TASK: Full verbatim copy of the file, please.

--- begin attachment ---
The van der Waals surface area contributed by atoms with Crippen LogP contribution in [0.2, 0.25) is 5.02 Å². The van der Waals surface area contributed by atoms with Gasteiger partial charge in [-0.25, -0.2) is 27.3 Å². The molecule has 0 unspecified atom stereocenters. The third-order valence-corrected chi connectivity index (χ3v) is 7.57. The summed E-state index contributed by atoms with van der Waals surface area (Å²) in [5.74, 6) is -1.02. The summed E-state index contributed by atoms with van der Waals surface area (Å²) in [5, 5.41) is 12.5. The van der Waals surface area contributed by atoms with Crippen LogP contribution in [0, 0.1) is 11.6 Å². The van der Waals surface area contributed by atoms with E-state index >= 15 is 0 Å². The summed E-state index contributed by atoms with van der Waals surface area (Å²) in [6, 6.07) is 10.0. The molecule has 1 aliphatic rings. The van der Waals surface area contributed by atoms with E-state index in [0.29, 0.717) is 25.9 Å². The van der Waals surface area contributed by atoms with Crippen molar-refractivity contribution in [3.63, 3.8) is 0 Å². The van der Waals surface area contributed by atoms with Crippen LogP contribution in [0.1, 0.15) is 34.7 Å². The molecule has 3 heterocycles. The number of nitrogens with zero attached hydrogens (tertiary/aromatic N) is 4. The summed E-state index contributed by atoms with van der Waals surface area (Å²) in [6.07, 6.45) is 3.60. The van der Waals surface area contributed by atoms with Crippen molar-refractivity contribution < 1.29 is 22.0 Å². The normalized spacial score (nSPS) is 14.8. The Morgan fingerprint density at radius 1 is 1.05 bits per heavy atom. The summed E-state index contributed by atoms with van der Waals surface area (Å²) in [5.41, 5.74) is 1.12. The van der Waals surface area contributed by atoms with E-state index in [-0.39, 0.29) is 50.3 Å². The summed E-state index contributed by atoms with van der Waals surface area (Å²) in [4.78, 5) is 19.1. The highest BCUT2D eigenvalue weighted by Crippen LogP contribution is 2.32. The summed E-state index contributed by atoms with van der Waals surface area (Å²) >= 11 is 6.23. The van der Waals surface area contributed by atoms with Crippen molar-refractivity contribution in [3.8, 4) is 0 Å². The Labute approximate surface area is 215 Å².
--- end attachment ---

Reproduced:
The van der Waals surface area contributed by atoms with Crippen LogP contribution in [0.2, 0.25) is 5.02 Å². The van der Waals surface area contributed by atoms with Gasteiger partial charge in [-0.25, -0.2) is 27.3 Å². The molecule has 0 unspecified atom stereocenters. The third-order valence-corrected chi connectivity index (χ3v) is 7.57. The summed E-state index contributed by atoms with van der Waals surface area (Å²) in [5.74, 6) is -1.02. The summed E-state index contributed by atoms with van der Waals surface area (Å²) in [5, 5.41) is 12.5. The van der Waals surface area contributed by atoms with Crippen LogP contribution in [0, 0.1) is 11.6 Å². The van der Waals surface area contributed by atoms with E-state index >= 15 is 0 Å². The summed E-state index contributed by atoms with van der Waals surface area (Å²) in [6, 6.07) is 10.0. The molecule has 1 aliphatic rings. The van der Waals surface area contributed by atoms with E-state index in [0.29, 0.717) is 25.9 Å². The van der Waals surface area contributed by atoms with Crippen molar-refractivity contribution in [3.63, 3.8) is 0 Å². The van der Waals surface area contributed by atoms with Crippen LogP contribution in [0.1, 0.15) is 34.7 Å². The molecule has 3 heterocycles. The number of nitrogens with zero attached hydrogens (tertiary/aromatic N) is 4. The summed E-state index contributed by atoms with van der Waals surface area (Å²) in [6.07, 6.45) is 3.60. The van der Waals surface area contributed by atoms with Crippen molar-refractivity contribution < 1.29 is 22.0 Å². The normalized spacial score (nSPS) is 14.8. The Morgan fingerprint density at radius 1 is 1.05 bits per heavy atom. The summed E-state index contributed by atoms with van der Waals surface area (Å²) in [5.41, 5.74) is 1.12. The van der Waals surface area contributed by atoms with E-state index in [-0.39, 0.29) is 50.3 Å². The summed E-state index contributed by atoms with van der Waals surface area (Å²) in [4.78, 5) is 19.1. The highest BCUT2D eigenvalue weighted by Crippen LogP contribution is 2.32. The summed E-state index contributed by atoms with van der Waals surface area (Å²) >= 11 is 6.23. The van der Waals surface area contributed by atoms with Crippen molar-refractivity contribution in [3.8, 4) is 0 Å². The Labute approximate surface area is 215 Å².